My mother-in-law joined the Woman’s Army Corp (WACs) late in World War 2. After training in Georgia as a nurse’s aide she would be stationed in Seattle, Washington at an army hospital that received casualties from the War in the Pacific. She always spoke in such way as to reveal the great compassion she had for the mangled service men she helped take care of.
All that came to my mind while reading an article in the American Legion Magazine titled Courage to Live.
I encourage my readers to follow the link for the full story but by way of summation the article deals with the 44 army nurses who were in the Philippines when the Japanese bombed Pearl Harbor-the event that drew the US into World War Two.
The Japanese conquered the Philippines by May, 1942 and while a few of the nurses did escape to Australia most were captured by the Japanese.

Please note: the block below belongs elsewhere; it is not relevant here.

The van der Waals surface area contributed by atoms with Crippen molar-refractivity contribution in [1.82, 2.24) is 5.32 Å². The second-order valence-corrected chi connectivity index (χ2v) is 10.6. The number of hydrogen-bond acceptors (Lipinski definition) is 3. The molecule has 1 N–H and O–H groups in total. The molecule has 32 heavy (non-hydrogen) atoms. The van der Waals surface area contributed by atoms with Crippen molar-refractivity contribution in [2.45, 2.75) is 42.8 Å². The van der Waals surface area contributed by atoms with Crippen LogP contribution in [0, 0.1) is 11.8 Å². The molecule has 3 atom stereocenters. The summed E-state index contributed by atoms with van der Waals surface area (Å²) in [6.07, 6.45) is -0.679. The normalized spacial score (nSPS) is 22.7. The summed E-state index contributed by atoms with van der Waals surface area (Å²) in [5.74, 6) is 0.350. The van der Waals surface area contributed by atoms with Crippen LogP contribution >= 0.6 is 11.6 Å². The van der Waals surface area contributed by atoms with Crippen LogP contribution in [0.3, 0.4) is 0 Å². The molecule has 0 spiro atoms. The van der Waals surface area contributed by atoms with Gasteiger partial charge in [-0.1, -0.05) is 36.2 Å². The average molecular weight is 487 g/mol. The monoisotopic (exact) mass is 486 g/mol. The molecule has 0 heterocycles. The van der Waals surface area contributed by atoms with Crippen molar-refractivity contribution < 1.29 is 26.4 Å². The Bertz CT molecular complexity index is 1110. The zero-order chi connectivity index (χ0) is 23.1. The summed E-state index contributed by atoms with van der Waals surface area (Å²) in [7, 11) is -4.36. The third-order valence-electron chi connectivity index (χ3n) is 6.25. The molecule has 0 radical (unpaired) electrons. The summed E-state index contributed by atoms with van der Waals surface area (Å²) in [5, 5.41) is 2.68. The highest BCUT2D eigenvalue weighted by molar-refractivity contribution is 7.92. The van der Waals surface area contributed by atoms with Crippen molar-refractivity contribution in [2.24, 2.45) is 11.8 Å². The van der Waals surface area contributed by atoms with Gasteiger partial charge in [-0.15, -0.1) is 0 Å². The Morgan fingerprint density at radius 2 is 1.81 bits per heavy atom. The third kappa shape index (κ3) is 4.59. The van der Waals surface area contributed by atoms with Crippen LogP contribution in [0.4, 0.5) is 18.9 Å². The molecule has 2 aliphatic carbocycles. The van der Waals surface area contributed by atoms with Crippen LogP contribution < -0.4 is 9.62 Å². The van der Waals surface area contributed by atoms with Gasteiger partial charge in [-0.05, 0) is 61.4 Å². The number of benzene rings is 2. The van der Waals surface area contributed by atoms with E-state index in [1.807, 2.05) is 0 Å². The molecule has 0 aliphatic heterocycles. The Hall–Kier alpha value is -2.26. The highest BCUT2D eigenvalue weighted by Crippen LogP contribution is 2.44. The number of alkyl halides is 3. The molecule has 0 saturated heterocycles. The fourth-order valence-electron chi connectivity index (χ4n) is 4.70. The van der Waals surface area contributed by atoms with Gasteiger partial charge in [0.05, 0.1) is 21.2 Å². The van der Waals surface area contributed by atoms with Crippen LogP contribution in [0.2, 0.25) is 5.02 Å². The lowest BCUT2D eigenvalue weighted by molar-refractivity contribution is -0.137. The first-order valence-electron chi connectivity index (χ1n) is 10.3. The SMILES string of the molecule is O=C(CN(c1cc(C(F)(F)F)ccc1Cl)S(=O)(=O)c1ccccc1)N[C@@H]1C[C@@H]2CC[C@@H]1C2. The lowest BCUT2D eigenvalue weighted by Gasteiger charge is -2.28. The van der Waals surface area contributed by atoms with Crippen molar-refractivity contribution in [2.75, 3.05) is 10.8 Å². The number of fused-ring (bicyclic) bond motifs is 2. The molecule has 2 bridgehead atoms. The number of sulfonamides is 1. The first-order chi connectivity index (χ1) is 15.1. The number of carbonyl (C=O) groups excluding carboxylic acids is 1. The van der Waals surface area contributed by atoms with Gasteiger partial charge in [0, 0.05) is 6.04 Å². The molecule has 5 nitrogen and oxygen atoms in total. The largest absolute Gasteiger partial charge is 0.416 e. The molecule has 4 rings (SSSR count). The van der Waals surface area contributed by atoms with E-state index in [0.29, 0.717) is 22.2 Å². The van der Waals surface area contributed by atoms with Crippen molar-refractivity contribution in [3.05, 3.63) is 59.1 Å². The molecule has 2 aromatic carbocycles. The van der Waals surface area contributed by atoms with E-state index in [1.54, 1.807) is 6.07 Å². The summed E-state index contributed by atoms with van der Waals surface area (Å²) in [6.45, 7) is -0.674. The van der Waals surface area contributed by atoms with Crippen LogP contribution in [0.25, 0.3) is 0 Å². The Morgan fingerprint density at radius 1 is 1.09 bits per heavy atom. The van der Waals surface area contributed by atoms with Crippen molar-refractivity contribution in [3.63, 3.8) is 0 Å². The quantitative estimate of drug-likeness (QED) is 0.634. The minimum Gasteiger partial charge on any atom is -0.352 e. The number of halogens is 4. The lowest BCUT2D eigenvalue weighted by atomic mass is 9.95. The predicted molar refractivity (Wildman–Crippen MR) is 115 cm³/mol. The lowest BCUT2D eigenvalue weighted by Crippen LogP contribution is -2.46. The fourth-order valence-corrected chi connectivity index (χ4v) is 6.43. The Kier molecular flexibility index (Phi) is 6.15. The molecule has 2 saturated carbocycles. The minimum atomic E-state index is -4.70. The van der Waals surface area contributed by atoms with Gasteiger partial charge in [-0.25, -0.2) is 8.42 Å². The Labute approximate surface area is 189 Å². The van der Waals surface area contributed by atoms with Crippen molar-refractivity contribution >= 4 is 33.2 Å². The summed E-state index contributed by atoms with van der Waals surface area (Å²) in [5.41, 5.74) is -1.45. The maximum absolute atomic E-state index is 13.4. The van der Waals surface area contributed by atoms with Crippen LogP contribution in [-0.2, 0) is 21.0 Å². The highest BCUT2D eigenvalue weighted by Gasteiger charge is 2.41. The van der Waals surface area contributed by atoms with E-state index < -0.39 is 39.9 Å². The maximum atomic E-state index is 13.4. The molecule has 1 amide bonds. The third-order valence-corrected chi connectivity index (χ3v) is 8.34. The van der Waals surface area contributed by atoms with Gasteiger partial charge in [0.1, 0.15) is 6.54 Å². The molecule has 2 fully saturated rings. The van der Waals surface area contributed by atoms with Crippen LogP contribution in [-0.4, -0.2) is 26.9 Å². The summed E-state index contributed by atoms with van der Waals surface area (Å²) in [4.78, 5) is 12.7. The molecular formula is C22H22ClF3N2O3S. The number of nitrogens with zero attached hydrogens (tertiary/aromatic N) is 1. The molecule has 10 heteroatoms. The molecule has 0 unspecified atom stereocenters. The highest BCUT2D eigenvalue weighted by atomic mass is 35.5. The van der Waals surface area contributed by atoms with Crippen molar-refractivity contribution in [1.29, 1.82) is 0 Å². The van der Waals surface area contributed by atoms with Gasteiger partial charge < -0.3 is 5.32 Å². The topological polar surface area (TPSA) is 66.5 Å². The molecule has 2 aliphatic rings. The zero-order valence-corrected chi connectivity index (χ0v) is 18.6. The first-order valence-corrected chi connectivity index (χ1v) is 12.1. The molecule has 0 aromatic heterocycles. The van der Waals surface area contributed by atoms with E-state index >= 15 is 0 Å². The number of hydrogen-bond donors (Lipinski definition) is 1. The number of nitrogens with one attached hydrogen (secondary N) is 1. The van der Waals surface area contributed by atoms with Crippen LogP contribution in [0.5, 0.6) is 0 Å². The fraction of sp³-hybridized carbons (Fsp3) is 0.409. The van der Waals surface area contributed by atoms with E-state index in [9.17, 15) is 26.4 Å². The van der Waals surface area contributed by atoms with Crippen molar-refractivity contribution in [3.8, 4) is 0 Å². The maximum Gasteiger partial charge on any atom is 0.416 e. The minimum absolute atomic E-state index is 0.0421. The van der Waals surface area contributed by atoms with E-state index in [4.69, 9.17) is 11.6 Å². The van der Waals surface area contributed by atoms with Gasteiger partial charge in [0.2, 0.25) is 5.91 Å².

Their ordeal in captivity was no less severe than what was experienced by any allied service person who was captured by the Japanese.
By the time they were liberated in early 1945 they were starving and extremely ill although none had died. Many if not most never fully recovered after the war and sadly they were forgotten by the government.
Throughout their ordeal they stayed true to their mission and exemplified great courage in a horrible experience. The article cited seeks to make their forgotten sacrifices remembered.